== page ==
ג מצוה להודיע לבנים, ואפילו לא שאלו–שנאמר “והגדת לבנך” (שמות יג,ח). לפי דעתו של בן, אביו מלמדו. כיצד: אם היה קטן או טיפש–אומר לו, בני, כולנו היינו עבדים כמו שפחה זו או כמו עבד זה במצריים, ובלילה הזה פדה אותנו הקדוש ברוך הוא, ויצאנו לחירות; ואם היה הבן גדול וחכם–מודיעו מה שאירע לנו במצריים, וניסים שנעשו לנו על ידי משה רבנו: לפי דעתו של בן

    Similarly, the Shulchan Aruch writes that even if one has no child, the wife asks the questions, and if not he asks himself. (OC 473:7) The Remah also writes there that there was a custom to say the haggadah in a foreign language so that women and children should understand it. (OC 473:6)

  31. I had one grandfather who read the haggadah himself and another who had everyone read a paragraph. We never paid attention to the grandfather who did everything himself. My wife’s grandfather also read the whole thing himself and translated into Yiddish, which no one understood. I learned some Yiddish through reverse translation.

  32. A nice summary of the pre-nup & agunah issues discussed here from time to time was highlighted in today’s JID:

    http://joshyuter.com/2012/03/30/judaism/blame-rabbis-for-agunot-but-for-the-right-reasons/

  33. ““On Pesach people don’t want anything chemical, even if it’s not chametz,” said Rabbi Shmuel Teitelbaum, the store’s mashgiach, or kosher monitor.”

    http://www.nytimes.com/2012/04/03/nyregion/ahead-of-passover-traditions-transform-borough-park.html

    LOL. I guess he doesn’t look at the ingredient lists — they tend to be even scarier on Pesach than the rest of the year.

  34. These chasidim do not buy any processed foods, hence the lack of chemicals. that is why the person stated the cereal is “for his grandchildren” because he does not eat anything processed on Pesach. Many have a minhag only to buy fruits and vegetables and apparently, based on the article, to buy unwashed fruits and vegetables that still have dirt on them.

    After reading, I am wouldnt be surprised if a minhag develops to prohibit the drinking of water on Pesach and only allow wine or juice. At least with juice or wine one can rely on “ein mei peiros machmitzin”. JK (sort of)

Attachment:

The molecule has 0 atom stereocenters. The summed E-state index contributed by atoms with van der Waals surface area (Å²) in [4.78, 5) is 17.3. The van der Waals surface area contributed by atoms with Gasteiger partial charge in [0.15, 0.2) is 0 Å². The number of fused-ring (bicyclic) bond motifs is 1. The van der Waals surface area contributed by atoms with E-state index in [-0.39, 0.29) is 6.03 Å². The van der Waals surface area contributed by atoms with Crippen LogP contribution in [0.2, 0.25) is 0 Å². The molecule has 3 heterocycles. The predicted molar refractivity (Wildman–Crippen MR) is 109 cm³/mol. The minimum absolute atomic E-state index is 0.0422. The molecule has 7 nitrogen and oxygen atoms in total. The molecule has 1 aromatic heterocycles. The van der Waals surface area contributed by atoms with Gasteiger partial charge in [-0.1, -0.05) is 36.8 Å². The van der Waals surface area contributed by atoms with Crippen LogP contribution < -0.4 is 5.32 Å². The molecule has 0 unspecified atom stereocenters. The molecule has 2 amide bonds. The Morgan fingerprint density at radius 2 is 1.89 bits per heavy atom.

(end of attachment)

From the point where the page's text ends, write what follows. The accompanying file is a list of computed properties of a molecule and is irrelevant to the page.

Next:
35. “Philanthropy Nation?” — What they fail to realize is that without Israel “needing” American Jews, the excuses for saying in Galut shrink, and so you will find more and more Jews saying “Israel? What Israel? Next year in New York!” The article “Peter Beinart, I Quit.” is just another example of that same reality coming forth.

    “Refugees and rabbis” — I pray that Israel deals with this question in a better way than the rest of the world has so far done so.

  36. Do media interviews count as news? http://yishaifleisher.com/radio/radio-the-will-to-move-ahead/

    Interesting comments about Religious Zionism, I think.

  37. On R. Shmuel Kamentzky’s statement.

    He clearly had the riot act read to him.

    This shows that Gedolim today are more often figureheads and symbols to advance particular points of view.

    For an example of a Modern Orthodox use of Gedolim: see Brill’s interview with R. Shlomo Einhorn.

    http://kavvanah.wordpress.com/2012/03/26/a-chat-with-rabbi-shlomo-einhorn/

    According to Brill, Einhorn takes the ideas of the Conservative Rabbi Wolpe and puts them into the mouth of Gedolim because R. Wolpe is unacceptable to Orthodox Jews.

    While R. Einhorn has not power to tell Gedolim what to say, in the Charedi world, I doubt that most Gedolim have much freedom to say what they truly believe.

    This is my impression. I’m not an insider. I’d be interested to hear how insiders see things.

  38. I disagree. The minute I saw him quoted in the Jewish Week I knew they had misrepresented his true view.

  39. R’ Gil,
    Are you saying the JP inaccurately quoted R’SK ?
    KT

  40. I assumed they misunderstood him.

  41. I assumed they misunderstood him.

    His statement never says that. I had a similar impression to MO.

    BTW, include me as coming from an Orthodox family where everyone who can reads part of the haggadha.

  42. This is appropos of nothing aside from Pesach (which I guess counts), but the question of democratic hagada saying reminded me: Does a bar or bat chiyuva person need, halachically, to be present for the bedika done by a parent (homeowner)? It seems from the Shulchan Aruch that no, which came as a surprise.

    Thoughts?

  43. By the way, if you read the article by R. Shmuel Kamentzy carefully its quite remarkable.

    He quotes the statements that he made and then gives a peirush to try to reconcile them with the Agudah position on MBP even though this interpretation is a a dokhak at best and does not reflect what he originally said (note he never contests that he actually made the statements attribute to him).

    I wonder whether he actually wrote the article or if someone from inside the Agudah (maybe Shafran?) wrote it and gave it to him to sign.